That morning, the city was celebrating Consumer Thanksgiving Day. This feast came around every year, on a day in November, and had been set up to allow shoppers to display their gratitude toward the god Production, who tirelessly satisfied their every desire. The biggest department store in town organized a parade every year: an enormous balloon in the shape of a garishly colored doll was paraded through the main streets, pulled by ribbons that sequin-clad girls held as they marched behind a musical band. That day, the procession was coming down Fifth Avenue: the majorette twirled her baton in the air, the big drums banged, and the balloon giant, representing the Satisfied Customer, flew among the skyscrapers, obediently advancing on leashes held by girls in kepis, tassels, and fringed epaulets, riding spangly motorcycles.
At the same time, another parade was crossing Manhattan. The flaky, moldy moon was also advancing, sailing between the skyscrapers, pulled by the naked girls, and behind it came a line of beat-up cars and skeletons of trucks, amid a silent crowd that was gradually increasing in size. Thousands of people joined the throng that had been following the moon since the early hours of the morning, people of all colors, whole families with children of every age, especially as the procession filed past the crowded black and Puerto Rican areas of Harlem.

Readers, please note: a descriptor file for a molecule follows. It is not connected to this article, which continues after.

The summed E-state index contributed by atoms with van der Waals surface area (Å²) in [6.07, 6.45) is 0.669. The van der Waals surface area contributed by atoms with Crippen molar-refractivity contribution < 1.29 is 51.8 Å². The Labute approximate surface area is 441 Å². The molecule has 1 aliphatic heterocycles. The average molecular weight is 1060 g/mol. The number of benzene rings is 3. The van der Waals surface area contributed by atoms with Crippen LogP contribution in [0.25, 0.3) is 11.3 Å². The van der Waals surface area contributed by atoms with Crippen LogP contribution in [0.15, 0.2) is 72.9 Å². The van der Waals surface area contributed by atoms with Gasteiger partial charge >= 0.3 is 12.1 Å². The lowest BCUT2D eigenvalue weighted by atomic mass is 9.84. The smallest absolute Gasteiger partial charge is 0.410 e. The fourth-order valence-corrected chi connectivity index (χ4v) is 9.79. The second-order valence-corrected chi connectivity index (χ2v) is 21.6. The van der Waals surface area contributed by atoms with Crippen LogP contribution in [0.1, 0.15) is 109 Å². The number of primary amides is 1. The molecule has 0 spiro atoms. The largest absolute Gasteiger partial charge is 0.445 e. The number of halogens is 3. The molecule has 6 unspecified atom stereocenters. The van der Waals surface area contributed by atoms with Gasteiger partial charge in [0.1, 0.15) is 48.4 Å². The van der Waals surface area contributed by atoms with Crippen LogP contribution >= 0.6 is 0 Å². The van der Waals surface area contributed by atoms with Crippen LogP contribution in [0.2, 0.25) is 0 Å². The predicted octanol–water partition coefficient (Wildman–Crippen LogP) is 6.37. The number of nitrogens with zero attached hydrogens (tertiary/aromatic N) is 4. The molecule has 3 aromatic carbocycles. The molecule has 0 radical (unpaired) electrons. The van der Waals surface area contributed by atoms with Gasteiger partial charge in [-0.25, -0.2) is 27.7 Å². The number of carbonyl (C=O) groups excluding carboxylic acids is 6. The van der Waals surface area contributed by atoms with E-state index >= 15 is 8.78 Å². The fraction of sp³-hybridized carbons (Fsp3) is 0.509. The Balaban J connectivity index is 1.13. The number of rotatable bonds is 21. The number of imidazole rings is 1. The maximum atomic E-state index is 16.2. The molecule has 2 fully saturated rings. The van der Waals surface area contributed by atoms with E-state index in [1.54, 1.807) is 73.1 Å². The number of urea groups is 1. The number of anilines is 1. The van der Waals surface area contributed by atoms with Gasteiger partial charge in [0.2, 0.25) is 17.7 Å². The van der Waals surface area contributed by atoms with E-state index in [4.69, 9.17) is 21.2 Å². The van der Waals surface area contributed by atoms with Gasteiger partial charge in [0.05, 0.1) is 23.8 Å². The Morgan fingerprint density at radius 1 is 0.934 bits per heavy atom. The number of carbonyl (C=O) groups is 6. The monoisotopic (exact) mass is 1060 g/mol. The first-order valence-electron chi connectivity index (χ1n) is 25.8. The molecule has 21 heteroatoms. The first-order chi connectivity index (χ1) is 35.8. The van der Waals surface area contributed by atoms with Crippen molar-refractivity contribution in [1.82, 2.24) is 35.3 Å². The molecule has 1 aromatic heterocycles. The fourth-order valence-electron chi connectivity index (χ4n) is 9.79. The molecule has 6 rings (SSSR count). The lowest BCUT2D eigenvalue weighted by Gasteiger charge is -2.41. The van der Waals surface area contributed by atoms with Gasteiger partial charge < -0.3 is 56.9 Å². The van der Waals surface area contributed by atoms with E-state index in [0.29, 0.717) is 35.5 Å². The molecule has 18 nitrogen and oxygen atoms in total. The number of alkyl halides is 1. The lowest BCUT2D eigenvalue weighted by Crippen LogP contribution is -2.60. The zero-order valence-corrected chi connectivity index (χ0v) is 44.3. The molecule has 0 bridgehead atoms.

Read the rest of Italo Calvino’s short story “The Daughters of the Moon” — or listen to Robert Coover read and discuss it.